The final season of Game of Thrones is upon us, and that means that heads will roll. Figuratively as well as literally, since impaling, immolation, bludgeoning, crushing and so on are all options on the table. The fantasy series is famous for its bloodthirstiness and willingness to off beloved characters just when you think that they're on the up, so who's next for the chop? Brace yourself: spoilers for previous Game of Thrones seasons are coming.
A team at the Technical University of Munich (TUM) has an ongoing project to answer this question using the magic of machine learning to crunch the available data and predict the deaths of GoT characters with alarming accuracy so far. The best odds of survival belong to none other than the mother of dragons herself, Daenerys Targaryen, with a slight 0.9% chance of death. At the other extreme, the omens are grim for cynical sellword Sir Bronn of the Blackwater: 93.5% chance of death.
The method behind these calculations is similar to that used for predictions for medicine and life insurance. But rather than look at things like diet, hereditary diseases or exercise habits, TUMs data scientists scoured fan-made Wikis (many of which are obsessively detailed) to gather every available scrap of information that seemed to affect a GoT character's lifespan in Westeros. This being a narratively determined world, of course, relevant data points include which house a character belongs to, their allies and enemies, marital status, gender and location, whether they are a major or minor character and how often they are cited in the fan Wikis.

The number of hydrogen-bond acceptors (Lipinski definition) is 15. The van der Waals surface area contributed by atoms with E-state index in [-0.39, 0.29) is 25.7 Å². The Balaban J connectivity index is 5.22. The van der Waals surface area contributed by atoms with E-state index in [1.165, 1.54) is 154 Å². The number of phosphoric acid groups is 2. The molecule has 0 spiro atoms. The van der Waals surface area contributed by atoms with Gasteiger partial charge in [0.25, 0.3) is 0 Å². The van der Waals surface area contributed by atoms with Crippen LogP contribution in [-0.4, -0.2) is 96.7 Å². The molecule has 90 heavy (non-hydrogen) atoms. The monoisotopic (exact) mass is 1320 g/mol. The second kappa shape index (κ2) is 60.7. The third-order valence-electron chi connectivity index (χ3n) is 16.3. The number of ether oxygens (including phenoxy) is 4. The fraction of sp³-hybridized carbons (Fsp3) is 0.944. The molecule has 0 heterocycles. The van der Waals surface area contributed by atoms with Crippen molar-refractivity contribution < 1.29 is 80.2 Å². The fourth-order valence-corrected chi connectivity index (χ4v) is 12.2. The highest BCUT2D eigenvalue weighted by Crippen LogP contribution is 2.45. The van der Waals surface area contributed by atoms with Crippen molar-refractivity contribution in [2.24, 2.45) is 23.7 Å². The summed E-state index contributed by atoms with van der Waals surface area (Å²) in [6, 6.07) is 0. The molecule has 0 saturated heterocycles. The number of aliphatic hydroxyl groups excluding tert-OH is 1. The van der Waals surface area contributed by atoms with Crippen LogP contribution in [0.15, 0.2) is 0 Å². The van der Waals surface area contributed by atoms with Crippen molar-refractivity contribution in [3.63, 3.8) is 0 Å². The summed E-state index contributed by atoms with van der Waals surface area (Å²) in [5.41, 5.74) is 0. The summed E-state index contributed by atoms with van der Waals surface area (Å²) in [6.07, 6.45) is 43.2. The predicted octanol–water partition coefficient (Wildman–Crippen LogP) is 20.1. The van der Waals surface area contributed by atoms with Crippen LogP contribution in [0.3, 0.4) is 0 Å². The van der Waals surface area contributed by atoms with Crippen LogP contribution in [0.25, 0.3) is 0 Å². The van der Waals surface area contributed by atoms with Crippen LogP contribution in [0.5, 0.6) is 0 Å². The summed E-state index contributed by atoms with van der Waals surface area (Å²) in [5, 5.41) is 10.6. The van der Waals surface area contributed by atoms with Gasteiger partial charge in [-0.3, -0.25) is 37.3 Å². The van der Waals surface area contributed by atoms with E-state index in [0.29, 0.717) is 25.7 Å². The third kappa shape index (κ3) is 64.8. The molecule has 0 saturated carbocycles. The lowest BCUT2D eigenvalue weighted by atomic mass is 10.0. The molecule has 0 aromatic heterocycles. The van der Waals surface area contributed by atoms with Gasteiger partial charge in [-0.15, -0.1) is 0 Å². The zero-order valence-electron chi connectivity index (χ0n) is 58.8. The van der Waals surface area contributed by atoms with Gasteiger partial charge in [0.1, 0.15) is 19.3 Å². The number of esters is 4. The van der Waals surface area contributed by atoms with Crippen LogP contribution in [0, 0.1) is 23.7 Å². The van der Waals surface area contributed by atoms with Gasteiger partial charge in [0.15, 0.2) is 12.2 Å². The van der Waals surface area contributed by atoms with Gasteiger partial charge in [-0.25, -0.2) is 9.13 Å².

After analyzing this data and extracting the salient characteristics, the data scientists fed it into a deep neural network, which spat out the odds of death. Tyrion Lannister, for example, has a three per cent chance of death. Being a Lannister and a major character boosts his longevity. Yet being a male counts against him: 22 per cent of male characters have bitten the dust already, compared to 11 per cent of women. Being a major character improves survival rates by 16 per cent, which is less than you might expect, but part of the appeal of Game of Thrones is that major characters aren't safe.
TUM has a decent track record of accuracy, since in 2016, the algorithm managed to predict the deaths of (spoiler alert) Tommen Baratheon, Peter Baelish and Stannis Baratheon. It even predicted Jon Snow's resurrection. However, it was wrong about Daenerys, who was given a 95% chance of death three years ago. This was all using data from the Song of Ice and Fire novels. Speaking to Wired, TUM researcher Christian Dallago mentioned that the show moving away from George R.R. Martin's books and being shaped by other writers has really messed with the data.
Upon hearing this news, our editorial office immediately sounded (ok, the office Slack channel) with cries of allegiance to one character or house to triumph. Pick your favorite and see the odds of death below:
To access all the predictions and see a breakdown of the data for each character, you can visit the dedicated site, A Song of Ice and Data. And don't get too cocky, either. It's the season finale and the writers will have some dramatic reveals up their sleeve. Valar Morghulis.